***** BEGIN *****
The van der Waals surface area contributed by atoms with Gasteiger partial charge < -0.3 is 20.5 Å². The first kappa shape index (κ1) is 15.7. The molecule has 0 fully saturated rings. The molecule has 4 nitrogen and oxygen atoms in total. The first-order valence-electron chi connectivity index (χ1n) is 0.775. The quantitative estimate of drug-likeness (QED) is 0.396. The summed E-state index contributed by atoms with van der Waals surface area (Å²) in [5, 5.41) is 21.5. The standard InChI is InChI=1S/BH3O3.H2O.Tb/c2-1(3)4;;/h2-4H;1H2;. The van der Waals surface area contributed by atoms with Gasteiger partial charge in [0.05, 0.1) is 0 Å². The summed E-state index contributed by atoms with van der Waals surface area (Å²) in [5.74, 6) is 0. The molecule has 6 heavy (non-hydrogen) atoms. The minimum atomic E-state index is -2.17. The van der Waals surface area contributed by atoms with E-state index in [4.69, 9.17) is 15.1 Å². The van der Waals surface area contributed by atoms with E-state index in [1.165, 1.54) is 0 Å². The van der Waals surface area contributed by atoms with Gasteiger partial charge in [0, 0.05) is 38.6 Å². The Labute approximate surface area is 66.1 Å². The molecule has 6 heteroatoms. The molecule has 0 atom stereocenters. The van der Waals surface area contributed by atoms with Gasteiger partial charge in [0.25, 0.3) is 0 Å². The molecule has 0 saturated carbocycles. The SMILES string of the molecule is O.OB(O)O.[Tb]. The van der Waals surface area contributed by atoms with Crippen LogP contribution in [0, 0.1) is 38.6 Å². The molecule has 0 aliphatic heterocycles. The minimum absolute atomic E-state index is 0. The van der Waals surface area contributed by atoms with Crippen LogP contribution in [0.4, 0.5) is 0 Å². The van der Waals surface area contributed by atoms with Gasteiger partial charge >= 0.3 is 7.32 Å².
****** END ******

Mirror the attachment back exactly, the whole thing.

The van der Waals surface area contributed by atoms with Gasteiger partial charge < -0.3 is 20.5 Å². The first kappa shape index (κ1) is 15.7. The molecule has 0 fully saturated rings. The molecule has 4 nitrogen and oxygen atoms in total. The first-order valence-electron chi connectivity index (χ1n) is 0.775. The quantitative estimate of drug-likeness (QED) is 0.396. The summed E-state index contributed by atoms with van der Waals surface area (Å²) in [5, 5.41) is 21.5. The standard InChI is InChI=1S/BH3O3.H2O.Tb/c2-1(3)4;;/h2-4H;1H2;. The van der Waals surface area contributed by atoms with Gasteiger partial charge in [0.05, 0.1) is 0 Å². The summed E-state index contributed by atoms with van der Waals surface area (Å²) in [5.74, 6) is 0. The molecule has 6 heavy (non-hydrogen) atoms. The minimum atomic E-state index is -2.17. The van der Waals surface area contributed by atoms with E-state index in [4.69, 9.17) is 15.1 Å². The van der Waals surface area contributed by atoms with E-state index in [1.165, 1.54) is 0 Å². The van der Waals surface area contributed by atoms with Gasteiger partial charge in [0, 0.05) is 38.6 Å². The Labute approximate surface area is 66.1 Å². The molecule has 6 heteroatoms. The molecule has 0 atom stereocenters. The van der Waals surface area contributed by atoms with Gasteiger partial charge in [0.25, 0.3) is 0 Å². The molecule has 0 saturated carbocycles. The SMILES string of the molecule is O.OB(O)O.[Tb]. The van der Waals surface area contributed by atoms with Crippen LogP contribution in [0, 0.1) is 38.6 Å². The molecule has 0 aliphatic heterocycles. The minimum absolute atomic E-state index is 0. The van der Waals surface area contributed by atoms with Crippen LogP contribution in [0.4, 0.5) is 0 Å². The van der Waals surface area contributed by atoms with Gasteiger partial charge >= 0.3 is 7.32 Å².